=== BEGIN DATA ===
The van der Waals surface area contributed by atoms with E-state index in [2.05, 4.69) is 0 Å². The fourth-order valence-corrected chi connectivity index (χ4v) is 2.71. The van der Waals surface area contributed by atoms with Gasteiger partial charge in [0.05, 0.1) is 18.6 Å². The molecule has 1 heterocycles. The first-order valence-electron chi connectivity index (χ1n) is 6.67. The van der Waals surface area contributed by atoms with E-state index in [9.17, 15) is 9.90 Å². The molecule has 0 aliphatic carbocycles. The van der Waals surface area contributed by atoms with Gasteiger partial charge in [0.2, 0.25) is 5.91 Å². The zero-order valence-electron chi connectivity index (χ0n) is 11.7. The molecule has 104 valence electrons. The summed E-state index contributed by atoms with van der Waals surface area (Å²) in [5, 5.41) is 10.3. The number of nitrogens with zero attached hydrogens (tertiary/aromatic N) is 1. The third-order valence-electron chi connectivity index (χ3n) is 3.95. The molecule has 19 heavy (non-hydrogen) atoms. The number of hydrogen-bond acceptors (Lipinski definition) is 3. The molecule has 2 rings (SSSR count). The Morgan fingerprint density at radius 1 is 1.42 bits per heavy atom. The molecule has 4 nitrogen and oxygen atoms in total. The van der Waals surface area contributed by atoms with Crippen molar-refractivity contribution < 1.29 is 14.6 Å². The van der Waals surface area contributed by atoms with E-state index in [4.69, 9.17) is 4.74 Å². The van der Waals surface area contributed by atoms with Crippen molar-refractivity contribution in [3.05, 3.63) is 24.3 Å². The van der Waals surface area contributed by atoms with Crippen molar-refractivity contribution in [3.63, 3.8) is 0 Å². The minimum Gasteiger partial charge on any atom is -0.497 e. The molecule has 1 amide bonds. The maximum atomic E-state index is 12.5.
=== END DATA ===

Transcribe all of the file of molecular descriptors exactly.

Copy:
The van der Waals surface area contributed by atoms with E-state index in [2.05, 4.69) is 0 Å². The fourth-order valence-corrected chi connectivity index (χ4v) is 2.71. The van der Waals surface area contributed by atoms with Gasteiger partial charge in [0.05, 0.1) is 18.6 Å². The molecule has 1 heterocycles. The first-order valence-electron chi connectivity index (χ1n) is 6.67. The van der Waals surface area contributed by atoms with E-state index in [9.17, 15) is 9.90 Å². The molecule has 0 aliphatic carbocycles. The van der Waals surface area contributed by atoms with Gasteiger partial charge in [0.2, 0.25) is 5.91 Å². The zero-order valence-electron chi connectivity index (χ0n) is 11.7. The molecule has 104 valence electrons. The summed E-state index contributed by atoms with van der Waals surface area (Å²) in [5, 5.41) is 10.3. The number of nitrogens with zero attached hydrogens (tertiary/aromatic N) is 1. The third-order valence-electron chi connectivity index (χ3n) is 3.95. The molecule has 19 heavy (non-hydrogen) atoms. The number of hydrogen-bond acceptors (Lipinski definition) is 3. The molecule has 2 rings (SSSR count). The Morgan fingerprint density at radius 1 is 1.42 bits per heavy atom. The molecule has 4 nitrogen and oxygen atoms in total. The van der Waals surface area contributed by atoms with Crippen molar-refractivity contribution < 1.29 is 14.6 Å². The van der Waals surface area contributed by atoms with E-state index in [4.69, 9.17) is 4.74 Å². The van der Waals surface area contributed by atoms with Crippen molar-refractivity contribution in [3.05, 3.63) is 24.3 Å². The van der Waals surface area contributed by atoms with Crippen molar-refractivity contribution in [3.63, 3.8) is 0 Å². The minimum Gasteiger partial charge on any atom is -0.497 e. The molecule has 1 amide bonds. The maximum atomic E-state index is 12.5.